Communication systems: If two internet routers only track the timestamp of when a packet arrived, then what is the distribution of the packet flow duration between those routers? The importance of such statistical inverse problems was emphasized by [Baccelli]. In particular, the recent paper [Antunes] proposes a sampling framework for measuring internet traffic based on the model.
Biology: As noted in [Jansen2016], the production of molecules may be ‘bursty’, in the sense that periods of high production activity can be followed by periods of low activity. In [Dob2009], this is modeled using an interrupted Poisson process, i.e. a Poisson process that is modulated by a stochastic on/off
switch. The number of active molecules can then be modeled as the number of jobs in a modulated infinite-server queue. By expectation maximization and maximum likelihood techniques it is possible to filter the most likelyon/off arrival rate sample path, cf. [Kris1997]. Subsequently, using such filtered paths, our methods can provide estimates of the lifetime distribution of molecules, when the molecules cannot be tracked separately but only the aggregate amount.
In all of these examples it would be unreasonable to assume that the arrival rate is constant. It is known that traffic is busier during rush hours, production of molecules is bursty, and internet activity is higher during the day than at night. Thus inhomogeneity of the Poisson process is an important feature in a variety of applications.
The paper contribution
In this paper we deal with the statistical inversion problem of estimating the service time distribution and the expected service time in the queue, using only observations of the queue-length process. We approach the problem as a statistical deconvolution problem and develop nonparametric kernel estimators based on Laplace transform techniques. Their accuracy is analyzed over suitable nonparametric classes of service time distributions. In particular, we derive upper bounds on the worst–case root mean squared error (rmse) of the proposed estimators, and show how properties of the arrival rate function and service time distribution affect the estimation accuracy. Furthermore, we provide details on the implementation of the estimators. For example, we describe an adaptive estimation procedure for the distribution function and confirm its efficiency by a simulation study.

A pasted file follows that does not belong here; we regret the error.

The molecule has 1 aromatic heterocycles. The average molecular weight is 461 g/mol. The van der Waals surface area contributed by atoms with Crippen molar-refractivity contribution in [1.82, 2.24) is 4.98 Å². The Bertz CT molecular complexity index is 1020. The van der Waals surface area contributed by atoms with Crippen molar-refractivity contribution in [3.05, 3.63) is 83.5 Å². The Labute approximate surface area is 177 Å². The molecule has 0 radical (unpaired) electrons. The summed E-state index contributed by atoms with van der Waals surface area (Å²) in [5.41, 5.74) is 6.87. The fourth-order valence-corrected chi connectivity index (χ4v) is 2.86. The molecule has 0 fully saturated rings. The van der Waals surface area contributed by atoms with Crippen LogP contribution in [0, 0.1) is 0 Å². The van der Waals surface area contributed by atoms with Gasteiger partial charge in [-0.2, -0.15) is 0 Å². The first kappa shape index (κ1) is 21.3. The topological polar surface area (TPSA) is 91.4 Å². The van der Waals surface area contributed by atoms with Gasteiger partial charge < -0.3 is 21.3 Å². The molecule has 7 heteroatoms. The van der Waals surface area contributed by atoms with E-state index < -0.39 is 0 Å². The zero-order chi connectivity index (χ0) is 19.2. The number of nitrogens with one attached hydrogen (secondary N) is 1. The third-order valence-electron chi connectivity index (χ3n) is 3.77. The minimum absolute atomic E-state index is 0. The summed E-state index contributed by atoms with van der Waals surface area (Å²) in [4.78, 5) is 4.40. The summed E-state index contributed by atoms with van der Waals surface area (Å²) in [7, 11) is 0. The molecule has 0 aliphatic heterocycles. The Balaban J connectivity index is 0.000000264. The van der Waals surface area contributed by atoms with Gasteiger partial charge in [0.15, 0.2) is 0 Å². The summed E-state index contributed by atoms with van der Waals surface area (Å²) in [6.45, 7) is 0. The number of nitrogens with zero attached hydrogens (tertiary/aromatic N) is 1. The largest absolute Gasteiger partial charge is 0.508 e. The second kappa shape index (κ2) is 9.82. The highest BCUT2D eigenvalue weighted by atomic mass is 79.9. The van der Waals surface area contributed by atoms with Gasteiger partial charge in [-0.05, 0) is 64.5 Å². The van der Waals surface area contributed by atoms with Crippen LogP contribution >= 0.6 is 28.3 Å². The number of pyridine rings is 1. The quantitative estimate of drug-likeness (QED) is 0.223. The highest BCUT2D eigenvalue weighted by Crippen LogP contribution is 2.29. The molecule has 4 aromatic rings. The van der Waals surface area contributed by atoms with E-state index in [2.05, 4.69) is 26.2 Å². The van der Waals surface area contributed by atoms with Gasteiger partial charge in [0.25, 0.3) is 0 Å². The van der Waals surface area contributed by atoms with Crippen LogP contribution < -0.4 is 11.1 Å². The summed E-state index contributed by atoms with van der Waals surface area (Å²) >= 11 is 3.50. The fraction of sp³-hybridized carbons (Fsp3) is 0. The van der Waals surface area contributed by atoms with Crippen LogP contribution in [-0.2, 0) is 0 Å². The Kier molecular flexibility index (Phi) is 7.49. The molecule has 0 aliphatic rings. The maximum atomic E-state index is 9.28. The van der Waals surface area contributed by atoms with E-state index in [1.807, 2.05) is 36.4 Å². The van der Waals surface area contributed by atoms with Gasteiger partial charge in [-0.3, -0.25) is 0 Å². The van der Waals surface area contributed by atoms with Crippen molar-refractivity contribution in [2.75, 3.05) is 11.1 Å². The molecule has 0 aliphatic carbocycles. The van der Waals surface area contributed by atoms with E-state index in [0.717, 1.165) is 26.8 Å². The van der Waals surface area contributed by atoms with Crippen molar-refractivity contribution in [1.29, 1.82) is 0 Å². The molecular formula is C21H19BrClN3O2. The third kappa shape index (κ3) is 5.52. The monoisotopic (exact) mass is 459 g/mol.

Our results are based on a formula for the joint moment generating function of the queue–length process at different time instances. We provide a derivation of this result, which to the best of our knowledge has not appeared in the literature before and is of independent interest.
Our contribution is related to two different strands of research. First, a similar type of statistical inference questions in queueing theory was studied before, but then for the homogeneous case, i.e. the system; see, e.g., [Brown], [Bingham], [Wichelhaus], [Goldenshluger], [Goldenshluger-b] and references therein. The analysis in case of the system is vastly different. This is due to the non-stationary nature of the queue, while the analysis for the relied on stationary measures. Second, similar deconvolution problems, such as density deconvolution, have been studied in statistical literature; see, e.g., [Zhang] and [fan]
. However, this strand of research typically considers models with independent observations, and advocates the use of Fourier transform techniques. In contrast, our setting is completely different: the queue–length process in themodel is intrinsically dependent, and Fourier–based techniques are not applicable since the arrival rate need not be (square) integrable. A connection can be drawn with [Bigot] where a deconvolution problem of estimating intensity of a non–homogeneous Poisson process on a finite interval was considered. We also mention recent work [Abramovich] where Laplace transform techniques were applied for signal deconvolution in a Gaussian model.